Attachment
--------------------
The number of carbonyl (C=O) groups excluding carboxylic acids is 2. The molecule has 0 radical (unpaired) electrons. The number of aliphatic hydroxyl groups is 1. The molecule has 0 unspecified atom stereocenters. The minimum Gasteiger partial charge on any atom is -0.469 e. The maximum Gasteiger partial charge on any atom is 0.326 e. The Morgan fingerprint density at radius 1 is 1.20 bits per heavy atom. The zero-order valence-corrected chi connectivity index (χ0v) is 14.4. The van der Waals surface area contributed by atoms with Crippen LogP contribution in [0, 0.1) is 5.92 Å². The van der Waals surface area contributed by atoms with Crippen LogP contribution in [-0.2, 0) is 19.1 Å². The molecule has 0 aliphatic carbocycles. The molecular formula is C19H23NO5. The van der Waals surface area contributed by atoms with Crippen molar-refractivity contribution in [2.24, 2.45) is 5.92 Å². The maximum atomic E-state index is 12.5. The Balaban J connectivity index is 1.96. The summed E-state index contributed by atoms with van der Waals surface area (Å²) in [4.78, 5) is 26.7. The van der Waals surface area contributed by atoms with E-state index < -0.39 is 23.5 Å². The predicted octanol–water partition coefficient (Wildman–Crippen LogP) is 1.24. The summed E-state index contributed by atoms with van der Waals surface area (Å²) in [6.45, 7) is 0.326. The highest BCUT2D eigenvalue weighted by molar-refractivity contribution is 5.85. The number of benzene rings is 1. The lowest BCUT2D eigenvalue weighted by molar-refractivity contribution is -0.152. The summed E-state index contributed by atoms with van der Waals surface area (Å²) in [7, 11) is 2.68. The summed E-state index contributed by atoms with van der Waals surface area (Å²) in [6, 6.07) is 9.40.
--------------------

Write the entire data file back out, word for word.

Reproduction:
The number of carbonyl (C=O) groups excluding carboxylic acids is 2. The molecule has 0 radical (unpaired) electrons. The number of aliphatic hydroxyl groups is 1. The molecule has 0 unspecified atom stereocenters. The minimum Gasteiger partial charge on any atom is -0.469 e. The maximum Gasteiger partial charge on any atom is 0.326 e. The Morgan fingerprint density at radius 1 is 1.20 bits per heavy atom. The zero-order valence-corrected chi connectivity index (χ0v) is 14.4. The van der Waals surface area contributed by atoms with Crippen LogP contribution in [0, 0.1) is 5.92 Å². The van der Waals surface area contributed by atoms with Crippen LogP contribution in [-0.2, 0) is 19.1 Å². The molecule has 0 aliphatic carbocycles. The molecular formula is C19H23NO5. The van der Waals surface area contributed by atoms with Crippen molar-refractivity contribution in [2.24, 2.45) is 5.92 Å². The maximum atomic E-state index is 12.5. The Balaban J connectivity index is 1.96. The summed E-state index contributed by atoms with van der Waals surface area (Å²) in [4.78, 5) is 26.7. The van der Waals surface area contributed by atoms with E-state index < -0.39 is 23.5 Å². The predicted octanol–water partition coefficient (Wildman–Crippen LogP) is 1.24. The summed E-state index contributed by atoms with van der Waals surface area (Å²) in [6.45, 7) is 0.326. The highest BCUT2D eigenvalue weighted by molar-refractivity contribution is 5.85. The number of benzene rings is 1. The lowest BCUT2D eigenvalue weighted by molar-refractivity contribution is -0.152. The summed E-state index contributed by atoms with van der Waals surface area (Å²) in [7, 11) is 2.68. The summed E-state index contributed by atoms with van der Waals surface area (Å²) in [6, 6.07) is 9.40.